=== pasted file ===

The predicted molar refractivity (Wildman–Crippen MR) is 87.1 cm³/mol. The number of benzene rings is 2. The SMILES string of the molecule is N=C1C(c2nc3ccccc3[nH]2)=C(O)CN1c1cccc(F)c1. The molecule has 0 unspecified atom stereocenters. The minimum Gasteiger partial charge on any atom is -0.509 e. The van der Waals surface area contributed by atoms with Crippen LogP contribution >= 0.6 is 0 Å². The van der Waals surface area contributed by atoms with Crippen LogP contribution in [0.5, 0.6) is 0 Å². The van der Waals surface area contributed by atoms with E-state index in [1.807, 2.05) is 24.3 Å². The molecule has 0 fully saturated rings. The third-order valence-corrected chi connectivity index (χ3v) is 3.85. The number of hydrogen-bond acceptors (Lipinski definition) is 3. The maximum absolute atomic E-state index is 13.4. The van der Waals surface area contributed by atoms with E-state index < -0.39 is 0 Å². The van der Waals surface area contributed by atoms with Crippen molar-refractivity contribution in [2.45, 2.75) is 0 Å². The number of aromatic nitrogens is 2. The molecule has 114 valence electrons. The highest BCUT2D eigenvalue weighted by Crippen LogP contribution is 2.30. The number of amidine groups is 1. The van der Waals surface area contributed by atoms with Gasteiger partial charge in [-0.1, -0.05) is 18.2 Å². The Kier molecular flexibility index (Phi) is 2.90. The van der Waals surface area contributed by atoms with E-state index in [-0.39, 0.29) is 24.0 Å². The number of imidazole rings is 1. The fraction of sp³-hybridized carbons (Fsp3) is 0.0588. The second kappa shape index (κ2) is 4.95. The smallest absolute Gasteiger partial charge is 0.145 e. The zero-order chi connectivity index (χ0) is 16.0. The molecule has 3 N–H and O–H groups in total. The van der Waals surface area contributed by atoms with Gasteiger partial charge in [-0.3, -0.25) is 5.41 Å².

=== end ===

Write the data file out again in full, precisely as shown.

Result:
The predicted molar refractivity (Wildman–Crippen MR) is 87.1 cm³/mol. The number of benzene rings is 2. The SMILES string of the molecule is N=C1C(c2nc3ccccc3[nH]2)=C(O)CN1c1cccc(F)c1. The molecule has 0 unspecified atom stereocenters. The minimum Gasteiger partial charge on any atom is -0.509 e. The van der Waals surface area contributed by atoms with Crippen LogP contribution >= 0.6 is 0 Å². The van der Waals surface area contributed by atoms with Crippen LogP contribution in [0.5, 0.6) is 0 Å². The van der Waals surface area contributed by atoms with E-state index in [1.807, 2.05) is 24.3 Å². The molecule has 0 fully saturated rings. The third-order valence-corrected chi connectivity index (χ3v) is 3.85. The number of hydrogen-bond acceptors (Lipinski definition) is 3. The maximum absolute atomic E-state index is 13.4. The van der Waals surface area contributed by atoms with E-state index < -0.39 is 0 Å². The van der Waals surface area contributed by atoms with Crippen molar-refractivity contribution in [2.45, 2.75) is 0 Å². The number of aromatic nitrogens is 2. The molecule has 114 valence electrons. The highest BCUT2D eigenvalue weighted by Crippen LogP contribution is 2.30. The number of amidine groups is 1. The van der Waals surface area contributed by atoms with Gasteiger partial charge in [-0.1, -0.05) is 18.2 Å². The Kier molecular flexibility index (Phi) is 2.90. The van der Waals surface area contributed by atoms with E-state index in [-0.39, 0.29) is 24.0 Å². The number of imidazole rings is 1. The fraction of sp³-hybridized carbons (Fsp3) is 0.0588. The second kappa shape index (κ2) is 4.95. The smallest absolute Gasteiger partial charge is 0.145 e. The zero-order chi connectivity index (χ0) is 16.0. The molecule has 3 N–H and O–H groups in total. The van der Waals surface area contributed by atoms with Gasteiger partial charge in [-0.3, -0.25) is 5.41 Å².